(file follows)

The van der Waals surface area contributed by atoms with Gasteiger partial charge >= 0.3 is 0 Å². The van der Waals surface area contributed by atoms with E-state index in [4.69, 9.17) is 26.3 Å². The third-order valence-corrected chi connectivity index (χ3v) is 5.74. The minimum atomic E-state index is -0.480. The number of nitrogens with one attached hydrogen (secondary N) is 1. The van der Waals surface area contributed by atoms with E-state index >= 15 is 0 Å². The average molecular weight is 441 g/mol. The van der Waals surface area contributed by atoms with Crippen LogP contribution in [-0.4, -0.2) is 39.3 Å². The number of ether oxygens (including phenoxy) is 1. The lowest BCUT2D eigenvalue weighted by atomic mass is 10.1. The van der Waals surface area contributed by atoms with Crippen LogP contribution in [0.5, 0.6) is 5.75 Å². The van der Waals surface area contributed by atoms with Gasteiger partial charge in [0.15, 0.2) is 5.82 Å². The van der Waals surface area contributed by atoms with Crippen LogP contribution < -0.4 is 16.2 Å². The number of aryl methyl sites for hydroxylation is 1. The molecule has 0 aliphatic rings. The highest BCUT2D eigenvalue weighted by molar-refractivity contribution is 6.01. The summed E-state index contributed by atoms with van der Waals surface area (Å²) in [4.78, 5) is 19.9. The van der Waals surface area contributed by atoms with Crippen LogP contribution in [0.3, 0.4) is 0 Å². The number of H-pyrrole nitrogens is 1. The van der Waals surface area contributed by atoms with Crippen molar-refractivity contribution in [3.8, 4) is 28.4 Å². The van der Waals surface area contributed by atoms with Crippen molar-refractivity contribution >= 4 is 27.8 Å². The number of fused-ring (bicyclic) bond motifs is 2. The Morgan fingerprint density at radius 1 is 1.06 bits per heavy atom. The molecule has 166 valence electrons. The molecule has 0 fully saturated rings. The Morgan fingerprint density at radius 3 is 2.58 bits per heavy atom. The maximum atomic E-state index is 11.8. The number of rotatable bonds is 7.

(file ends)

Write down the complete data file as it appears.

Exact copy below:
The van der Waals surface area contributed by atoms with Gasteiger partial charge >= 0.3 is 0 Å². The van der Waals surface area contributed by atoms with E-state index in [4.69, 9.17) is 26.3 Å². The third-order valence-corrected chi connectivity index (χ3v) is 5.74. The minimum atomic E-state index is -0.480. The number of nitrogens with one attached hydrogen (secondary N) is 1. The van der Waals surface area contributed by atoms with E-state index >= 15 is 0 Å². The average molecular weight is 441 g/mol. The van der Waals surface area contributed by atoms with Crippen LogP contribution in [-0.4, -0.2) is 39.3 Å². The number of ether oxygens (including phenoxy) is 1. The lowest BCUT2D eigenvalue weighted by atomic mass is 10.1. The van der Waals surface area contributed by atoms with Crippen LogP contribution in [0.5, 0.6) is 5.75 Å². The van der Waals surface area contributed by atoms with Gasteiger partial charge in [0.15, 0.2) is 5.82 Å². The van der Waals surface area contributed by atoms with Crippen LogP contribution < -0.4 is 16.2 Å². The number of aryl methyl sites for hydroxylation is 1. The molecule has 0 aliphatic rings. The highest BCUT2D eigenvalue weighted by molar-refractivity contribution is 6.01. The summed E-state index contributed by atoms with van der Waals surface area (Å²) in [4.78, 5) is 19.9. The van der Waals surface area contributed by atoms with Crippen LogP contribution in [0.3, 0.4) is 0 Å². The number of H-pyrrole nitrogens is 1. The van der Waals surface area contributed by atoms with Crippen molar-refractivity contribution in [3.8, 4) is 28.4 Å². The van der Waals surface area contributed by atoms with Crippen molar-refractivity contribution >= 4 is 27.8 Å². The number of fused-ring (bicyclic) bond motifs is 2. The Morgan fingerprint density at radius 1 is 1.06 bits per heavy atom. The molecule has 166 valence electrons. The molecule has 0 fully saturated rings. The Morgan fingerprint density at radius 3 is 2.58 bits per heavy atom. The maximum atomic E-state index is 11.8. The number of rotatable bonds is 7.